TMD symptoms after macrotrauma are likely to progress rapidly. Due to the rapid development of TMD symptoms after macrotrauma, early assessment and management to stabilize the TMJ structure are critical to prevent further aggravation, including joint degeneration or ankylosis of the TMJ [6]. Several diagnostic methods, such as magnetic resonance imaging (MRI), have been indicated to specifically assess the current state of the patient [7]. Simultaneously, innovative treatment tools have also been developed to provide optimal treatment plans for each patient. Possible treatment options include medication, intra-articular injection, occlusal stabilizing with stabilization splint, and manual manipulation; in other words, conservative therapy is still efficient for the acute pathological state of the TMJ [7]. These are targeted at effectively alleviating acute inflammation and pain and stabilizing associated TMJ structures to their physiological position. This analysis highlights a case, in which various methods were employed to diagnose and manage disc displacement linked to retrodiscitis after macrotrauma.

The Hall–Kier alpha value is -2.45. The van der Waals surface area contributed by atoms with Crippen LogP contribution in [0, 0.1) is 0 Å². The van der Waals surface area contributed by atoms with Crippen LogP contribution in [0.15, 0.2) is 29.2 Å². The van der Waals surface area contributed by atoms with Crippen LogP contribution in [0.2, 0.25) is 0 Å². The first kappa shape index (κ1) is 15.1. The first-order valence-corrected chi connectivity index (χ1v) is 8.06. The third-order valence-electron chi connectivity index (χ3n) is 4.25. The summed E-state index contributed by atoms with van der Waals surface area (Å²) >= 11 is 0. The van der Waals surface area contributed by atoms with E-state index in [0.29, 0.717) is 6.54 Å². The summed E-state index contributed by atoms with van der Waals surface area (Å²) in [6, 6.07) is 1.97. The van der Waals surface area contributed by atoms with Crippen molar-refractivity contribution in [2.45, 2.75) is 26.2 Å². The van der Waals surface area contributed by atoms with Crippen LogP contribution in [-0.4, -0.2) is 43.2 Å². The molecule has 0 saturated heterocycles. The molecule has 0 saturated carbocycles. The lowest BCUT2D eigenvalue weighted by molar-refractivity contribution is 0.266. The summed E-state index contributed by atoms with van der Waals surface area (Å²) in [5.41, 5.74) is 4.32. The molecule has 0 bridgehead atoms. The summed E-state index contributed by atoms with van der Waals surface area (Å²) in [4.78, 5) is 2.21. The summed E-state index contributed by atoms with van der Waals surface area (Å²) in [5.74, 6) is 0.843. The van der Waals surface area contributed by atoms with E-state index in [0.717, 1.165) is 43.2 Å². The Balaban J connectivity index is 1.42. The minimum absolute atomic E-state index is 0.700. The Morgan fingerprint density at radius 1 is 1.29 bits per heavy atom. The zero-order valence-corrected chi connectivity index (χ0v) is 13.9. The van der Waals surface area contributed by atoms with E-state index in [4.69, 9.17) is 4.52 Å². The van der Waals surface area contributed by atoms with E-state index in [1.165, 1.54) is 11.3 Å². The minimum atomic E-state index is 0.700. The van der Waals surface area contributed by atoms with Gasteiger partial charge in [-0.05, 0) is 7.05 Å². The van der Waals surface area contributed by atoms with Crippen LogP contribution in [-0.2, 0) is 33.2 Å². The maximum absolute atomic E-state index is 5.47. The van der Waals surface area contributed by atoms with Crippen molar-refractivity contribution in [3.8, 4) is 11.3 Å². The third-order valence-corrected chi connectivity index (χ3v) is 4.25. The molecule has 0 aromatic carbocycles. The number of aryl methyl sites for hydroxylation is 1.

A 60-year-old male visited the Department of Oral Medicine at Kyung Hee University Dental Hospital with a major complaint of right facial pain with a burning sensation. His symptoms began five days prior to the visit, after he got hit on the right side of his face. He experienced severe pain and headache during mastication and mouth opening, complaining of pain with a visual analog scale (VAS=0-10) rating of 8. Radiological examination of his TMJ revealed an increased volume of the intra-articular space and anterior location of the right TMJ compared with the left side (Fig. 1). At the Department of Oral and Maxillofacial Radiology, Kyung Hee University Dental Hospital, panoramic radiography with exposure settings (70 kVp, 12 mA, exposure time 13.6 seconds) was conducted, and a protocol for occlusion examination in a closed-mouth state was employed. During clinical assessments of the oral cavity and face, his both molars were shown to be in noncontact, and severe pain occurred when attempting to make the teeth on the right side occlude (Fig. 2). A mouth-opening limitation was also observed, with a maximum unassisted opening of 19 mm and a maximum assisted opening of 21 mm. During mouth opening, the patient complained of pain in the right TMJ and masseter. Palpation influenced pain in the right masseter, right anterior temporal muscle, and right TMJ capsular area, in which swelling and burning sensation were observed. After the examinations, we made a tentative diagnosis of acute disc displacement without reduction with retrodiscitis of the right TMJ combined with local myalgia. The diagnosis of disc displacement and local myalgia was performed following the guidelines of diagnostic criteria for DC/TMD [1].